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Probiotic supplement formulation considerationsProbiotic supplement formulation considerations

Technologies have addressed the temperature and moisture challenges that come with probiotic softgel formulation.

Robin Koon

November 29, 2018

2 Min Read
Probiotic supplement formulation considerations

Live bacteria are freeze-dried, which makes them negatively sensitive to moisture, heat and the harsh gastric environment (which they must pass through to get to the intestine). This makes it a challenge to create stable formulations that can deliver adequate amounts of viable bacteria to the intestine. The goal is to have a shelf-stable product that effectively delivers its dose. However, formulation difficulties cause many products to have short shelf-life stability, so some formulations claim a specific number of viable organisms “at the time of manufacture” on the product label.

Various formulation excipients can be used to help accomplish better efficacy and stability, such as gastro-resistant polymers (enteric coatings), adhesion enhancers and controlled-release ingredients Treating the freeze-dried probiotic powder is often done as well by applying lipid-coatings, with microencapsulation, with beadlets, etc. Another technique is to use large overages, such as 100 to 200 percent, to combat the loss of potency.

The main delivery forms for supplements are hard-shell capsules, tablets and powders. Tablets cause concern due to the heat in production that occurs during compression (with temperatures reaching up to 60°C), which can destroy bacteria that are most viable at their optimal temperatures.

Probiotic softgels are still in their infancy. Analytical testing has found freeze-dried probiotic bacteria do not remain viable after softgel encapsulation, nor do they survive stability testing. The primary belief as to why probiotics aren’t stable in softgels is due to the high-water activity in the softgel shell during the encapsulation process. Excess water in the shell can migrate from the shell into the fill material, which contains the probiotic bacteria. This free water can activate the freeze-dried probiotic bacteria, causing them to eventually perish.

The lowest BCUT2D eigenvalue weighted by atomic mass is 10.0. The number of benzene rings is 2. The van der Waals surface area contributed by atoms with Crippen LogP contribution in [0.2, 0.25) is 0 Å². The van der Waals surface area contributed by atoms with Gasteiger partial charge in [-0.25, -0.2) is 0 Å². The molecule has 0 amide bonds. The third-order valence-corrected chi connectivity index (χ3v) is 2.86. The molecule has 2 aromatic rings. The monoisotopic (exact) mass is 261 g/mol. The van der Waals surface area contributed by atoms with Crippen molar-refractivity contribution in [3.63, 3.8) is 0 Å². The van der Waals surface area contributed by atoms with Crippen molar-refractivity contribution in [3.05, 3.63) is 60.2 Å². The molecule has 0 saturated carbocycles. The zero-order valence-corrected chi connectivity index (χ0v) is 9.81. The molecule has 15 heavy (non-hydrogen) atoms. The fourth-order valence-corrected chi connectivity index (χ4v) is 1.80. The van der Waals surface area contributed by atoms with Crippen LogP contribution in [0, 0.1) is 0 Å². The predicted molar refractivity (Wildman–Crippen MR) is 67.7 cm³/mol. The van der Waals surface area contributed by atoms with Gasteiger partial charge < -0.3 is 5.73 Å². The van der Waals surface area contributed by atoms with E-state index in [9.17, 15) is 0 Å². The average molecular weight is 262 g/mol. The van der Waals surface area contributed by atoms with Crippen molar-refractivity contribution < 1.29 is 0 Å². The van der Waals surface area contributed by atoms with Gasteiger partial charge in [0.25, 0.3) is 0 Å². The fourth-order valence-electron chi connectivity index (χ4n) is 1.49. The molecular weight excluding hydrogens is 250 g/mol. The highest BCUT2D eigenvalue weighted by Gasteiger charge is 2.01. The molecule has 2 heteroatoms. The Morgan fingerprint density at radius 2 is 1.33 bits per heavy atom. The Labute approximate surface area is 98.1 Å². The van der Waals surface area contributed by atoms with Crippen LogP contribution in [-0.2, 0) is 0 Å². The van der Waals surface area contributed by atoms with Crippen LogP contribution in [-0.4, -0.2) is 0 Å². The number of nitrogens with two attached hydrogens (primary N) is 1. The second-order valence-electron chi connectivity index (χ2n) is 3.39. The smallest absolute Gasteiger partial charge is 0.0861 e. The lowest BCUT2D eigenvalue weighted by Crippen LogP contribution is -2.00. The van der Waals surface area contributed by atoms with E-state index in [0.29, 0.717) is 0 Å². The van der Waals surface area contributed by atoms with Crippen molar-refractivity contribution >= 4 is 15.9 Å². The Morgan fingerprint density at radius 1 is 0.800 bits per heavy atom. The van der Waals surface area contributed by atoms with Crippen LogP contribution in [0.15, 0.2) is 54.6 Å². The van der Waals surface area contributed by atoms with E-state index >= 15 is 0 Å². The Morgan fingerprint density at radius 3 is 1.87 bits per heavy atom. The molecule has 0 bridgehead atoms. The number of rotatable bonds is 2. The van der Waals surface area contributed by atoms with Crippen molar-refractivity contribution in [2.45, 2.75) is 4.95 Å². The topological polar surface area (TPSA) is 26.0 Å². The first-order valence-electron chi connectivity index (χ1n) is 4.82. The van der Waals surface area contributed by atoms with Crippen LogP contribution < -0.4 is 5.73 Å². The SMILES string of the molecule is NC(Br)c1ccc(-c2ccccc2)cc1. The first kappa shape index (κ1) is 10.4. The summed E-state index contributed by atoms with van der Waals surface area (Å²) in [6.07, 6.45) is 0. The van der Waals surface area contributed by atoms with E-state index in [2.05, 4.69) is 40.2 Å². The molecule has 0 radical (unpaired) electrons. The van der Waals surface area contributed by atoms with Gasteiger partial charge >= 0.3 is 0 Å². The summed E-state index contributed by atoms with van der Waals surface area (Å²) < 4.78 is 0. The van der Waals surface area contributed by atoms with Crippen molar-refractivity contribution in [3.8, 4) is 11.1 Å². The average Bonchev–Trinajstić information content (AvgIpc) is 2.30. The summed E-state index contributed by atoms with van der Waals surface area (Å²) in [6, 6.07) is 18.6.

Some softgel companies address these challenges by utilizing spore bacteria, not live freeze-dried bacteria. However, this means these softgels contain only bacillus, not lactic acid bacteria.

Technologies are being developed to improve viability of freeze-dried bacteria in softgels by preserving and stabilizing probiotic activity. Some of these techniques include using coated or microencapsulated probiotics (various types and technologies), different shell technologies (modified or non-gelatin) and different suspending systems.

Learn more about probiotic formulation in INSIDER’s Probiotics Digital Magazine.

Robin Koon is executive vice president at Best Formulations and has more than 35 years of pharmaceutical experience in clinical pharmacy, as a retail drug chain executive, in managed-care and in manufacturing.

About the Author(s)

Robin Koon

Robin Koon is executive vice president at Best Formulations , and has more than 35 years of pharmaceutical experience in clinical pharmacy, as a retail drug chain executive, in managed-care and in manufacturing.


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